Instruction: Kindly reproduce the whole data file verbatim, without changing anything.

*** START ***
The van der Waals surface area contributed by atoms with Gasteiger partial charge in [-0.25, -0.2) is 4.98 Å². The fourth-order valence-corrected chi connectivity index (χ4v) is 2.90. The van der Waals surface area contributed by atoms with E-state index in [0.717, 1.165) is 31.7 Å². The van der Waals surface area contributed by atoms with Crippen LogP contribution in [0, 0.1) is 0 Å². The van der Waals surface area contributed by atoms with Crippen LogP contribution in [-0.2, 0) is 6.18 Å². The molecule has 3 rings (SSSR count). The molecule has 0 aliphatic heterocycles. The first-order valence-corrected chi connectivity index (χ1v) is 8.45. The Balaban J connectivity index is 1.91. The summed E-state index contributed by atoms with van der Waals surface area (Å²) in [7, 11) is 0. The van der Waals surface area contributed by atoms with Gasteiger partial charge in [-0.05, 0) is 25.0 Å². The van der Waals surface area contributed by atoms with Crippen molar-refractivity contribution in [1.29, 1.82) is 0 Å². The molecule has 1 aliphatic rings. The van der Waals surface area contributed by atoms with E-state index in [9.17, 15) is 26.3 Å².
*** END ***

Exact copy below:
The van der Waals surface area contributed by atoms with Gasteiger partial charge in [-0.25, -0.2) is 4.98 Å². The fourth-order valence-corrected chi connectivity index (χ4v) is 2.90. The van der Waals surface area contributed by atoms with E-state index in [0.717, 1.165) is 31.7 Å². The van der Waals surface area contributed by atoms with Crippen LogP contribution in [0, 0.1) is 0 Å². The van der Waals surface area contributed by atoms with Crippen LogP contribution in [-0.2, 0) is 6.18 Å². The molecule has 3 rings (SSSR count). The molecule has 0 aliphatic heterocycles. The first-order valence-corrected chi connectivity index (χ1v) is 8.45. The Balaban J connectivity index is 1.91. The summed E-state index contributed by atoms with van der Waals surface area (Å²) in [7, 11) is 0. The van der Waals surface area contributed by atoms with Gasteiger partial charge in [-0.05, 0) is 25.0 Å². The van der Waals surface area contributed by atoms with Crippen molar-refractivity contribution in [1.29, 1.82) is 0 Å². The molecule has 1 aliphatic rings. The van der Waals surface area contributed by atoms with E-state index in [9.17, 15) is 26.3 Å².